While I'm sure 30% of Spend Matters readers hate Newt Gingrich, 30% love him and the other 40% don't know who he is (or don't care), given the global contingent that reads this blog, I thought it would still be worth reporting some of the concepts he introduced at the SIG Global Sourcing Summit last week in Baltimore. First, for those who don't know him, Newt was the infamous speaker of the house, probably the most effective in recent memory, pushing through the "Contract with America" that cut taxes, increased jobs and generally drove left wingers crazy (think of Newt as the conservative and more effective equivalent of Nancy Pelosi.
But Newt, in his Congressional retirement, is changing his partisan ways . On his way to check in with his new found buddy Al Sharpton in a New York neighborhood that I bet polled 99% for Obama, Newt gave a rousing lecture to a diverse global group of global sourcing practitioners at SIG. I was one of them. Besides arguing against the stimulus package and telling the crowd that the US has moved to the left of Sweden when it comes to economic policy, Newt shared a few views that will be a bit less controversial with this audience.
Perhaps the most relevant perspective he shared for the attendees was the importance of keeping our trade doors open with the rest of the world. But merely encouraging free trade will not be enough to keep the US ahead of India and China in the next twenty-five years. Rather, to maintain US global leadership, the US must also invest in serious reform, including lowering corporate taxes and reforming education. Newt raises a good point. My wife and I run businesses which, while small, do produce a material amount of revenue and profit, enough that we need to make the decision each year about how much to leave in vs. take out to fund potentially new investments the following year.
The problem is, it's hard to expand when your profits are taxed at 30+% per year without tapping outside funding -- something neither of us are interested in doing. This forces us to make the decision each year to keep profits in the business or pay them out. And we see little point in paying Uncle Sam for the privilege of being able to hire additional workers the following year (including the employer -- read our -- side of payroll taxes) versus part-time contractors. Call it the entrepreneurs' dilemma, but with Obama's forthcoming tax increase on our profits which are already at close to world-high corporate levels, the decision is easy. We pay ourselves first at the expense of expanding payroll and making calculated bets on growth. But I digress -- back to Newt.
The next most salient non-partisan argument Newt made was in favor of education reform, something our country desperately needs, and why Newt was headed up to visit Al Sharpton in fact. I won't get into the nuances of his argument but I will say that the need for education in the procurement and operations fields -- at the high school, college and graduate school levels -- is clear. For example, when it comes to the role of the buyer, why not offer vocational high-school or non-degree courses? Why do we need to ship jobs offshore to shared services centers when, if properly trained, a whole class of people not getting into procurement in this generation could assume a function that still pays $40-$45K per year + benefits (if not more) in a buyer or A/P capacity. Education -- even non-degree education -- is key. But we're not going to go there because of the entrenched special interests that dominate educational policy at the moment.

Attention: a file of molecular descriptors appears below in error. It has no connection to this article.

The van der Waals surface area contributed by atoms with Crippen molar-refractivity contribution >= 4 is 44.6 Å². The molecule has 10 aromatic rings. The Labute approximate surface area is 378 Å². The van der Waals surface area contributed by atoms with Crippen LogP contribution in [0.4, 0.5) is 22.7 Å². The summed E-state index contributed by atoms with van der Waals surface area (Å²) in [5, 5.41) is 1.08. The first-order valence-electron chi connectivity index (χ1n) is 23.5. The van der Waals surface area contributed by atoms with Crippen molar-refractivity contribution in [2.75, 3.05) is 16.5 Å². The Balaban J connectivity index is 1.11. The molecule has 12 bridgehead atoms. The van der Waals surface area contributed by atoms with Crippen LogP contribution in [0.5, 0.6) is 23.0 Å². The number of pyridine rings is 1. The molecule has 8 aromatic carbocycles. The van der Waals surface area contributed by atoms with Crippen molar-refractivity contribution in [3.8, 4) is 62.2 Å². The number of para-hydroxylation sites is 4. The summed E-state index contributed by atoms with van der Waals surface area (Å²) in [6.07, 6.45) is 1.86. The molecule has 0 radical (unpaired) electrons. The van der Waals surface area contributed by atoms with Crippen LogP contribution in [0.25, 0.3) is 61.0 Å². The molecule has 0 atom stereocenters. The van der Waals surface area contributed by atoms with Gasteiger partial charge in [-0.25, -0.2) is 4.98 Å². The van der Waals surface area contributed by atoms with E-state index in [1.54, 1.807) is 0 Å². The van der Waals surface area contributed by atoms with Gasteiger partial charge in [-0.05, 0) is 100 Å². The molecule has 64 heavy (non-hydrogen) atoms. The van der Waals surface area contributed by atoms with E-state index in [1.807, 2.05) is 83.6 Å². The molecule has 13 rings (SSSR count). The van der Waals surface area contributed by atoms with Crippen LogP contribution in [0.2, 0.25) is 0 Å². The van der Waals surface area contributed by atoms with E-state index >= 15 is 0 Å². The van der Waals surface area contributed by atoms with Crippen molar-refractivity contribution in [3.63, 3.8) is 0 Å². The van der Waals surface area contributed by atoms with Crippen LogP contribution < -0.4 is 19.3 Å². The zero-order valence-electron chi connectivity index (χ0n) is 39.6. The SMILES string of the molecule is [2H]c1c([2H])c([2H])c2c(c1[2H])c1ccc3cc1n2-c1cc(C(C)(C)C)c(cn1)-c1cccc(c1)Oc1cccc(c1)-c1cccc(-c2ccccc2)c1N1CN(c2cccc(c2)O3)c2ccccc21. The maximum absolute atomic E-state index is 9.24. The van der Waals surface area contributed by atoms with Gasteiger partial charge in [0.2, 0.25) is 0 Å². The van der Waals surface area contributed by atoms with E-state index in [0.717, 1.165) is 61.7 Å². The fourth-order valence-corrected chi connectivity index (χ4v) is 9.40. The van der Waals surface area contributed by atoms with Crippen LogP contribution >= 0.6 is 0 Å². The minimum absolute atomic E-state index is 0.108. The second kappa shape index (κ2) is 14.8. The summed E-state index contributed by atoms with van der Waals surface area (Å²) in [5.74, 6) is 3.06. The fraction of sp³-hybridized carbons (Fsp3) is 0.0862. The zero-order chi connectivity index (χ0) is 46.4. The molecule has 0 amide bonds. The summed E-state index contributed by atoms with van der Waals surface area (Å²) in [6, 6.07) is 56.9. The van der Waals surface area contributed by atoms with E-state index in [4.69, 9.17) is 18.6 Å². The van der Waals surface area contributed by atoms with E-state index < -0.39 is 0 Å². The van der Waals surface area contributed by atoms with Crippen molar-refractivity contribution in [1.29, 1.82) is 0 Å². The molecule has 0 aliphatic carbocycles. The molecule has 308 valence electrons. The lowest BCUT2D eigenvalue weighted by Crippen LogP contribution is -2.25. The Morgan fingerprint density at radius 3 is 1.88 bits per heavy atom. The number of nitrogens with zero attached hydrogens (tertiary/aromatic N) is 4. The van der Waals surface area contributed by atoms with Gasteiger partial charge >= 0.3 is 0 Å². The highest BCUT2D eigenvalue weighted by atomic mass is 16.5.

On that note, and my last rant for the day, a family member comes back from 4 months in Florida this week. This relative, who I love dearly and always enjoy a debate with, is a warden of the state -- and my tax dollars. His Illinois teachers' pension is $80K per year even though he made roughly half that for most of his tenure teaching high school English. How does this work? It's a great Spend Management lesson called passing the buck. In Illinois, counties assume the role of paying educators until retirement. But the state assumes the retirement chit. However, retirement compensation is based on an equation looking at the past two or three years of pre-retirement compensation.
What's the result? Schools dangle the prospect of making a respectable income in the last years of retirement (and the subsequent retirement years) because they know local property taxes paid to the counties won't have to fund a nickel of the retirement package. The total chit, assuming a twenty-year career, is that if you do the NPV calculation on his total compensation package from age 25 to 80 (for the sake of argument), he'll probably make more than most lawyers do during their career. Paid for courtesy of my tax dollars.
As an alternative option, why not pay entry-level teachers $60-$65K per year -- with no pension and only 401K -- and attract a higher quality applicant in the first place? Now that's a good question. It would be cheaper for all of us on an NPV basis, would attract higher quality teachers in the first place and could be a foundation for education reform. And above all, it would be a better use of educational spending dollars. However, if someone ever asked it at the State or Federal level, the teacher's union would put the kibosh on it just about as quickly as Obama can dazzle the Europeans who bowed down to him as if he was socialist royalty on his most recent trip.
Now back to our regularly scheduled Spend Management programming (but thank you Newt, for getting me thinking on some of these issues, and creating the opportunity to vent). And said family member, if you're reading this, I still love you, man (great movie, BTW). Just not enough to pay for your pension at the current levels. I'd rather slip you a few bucks every week than see my tax dollars go up in smoke.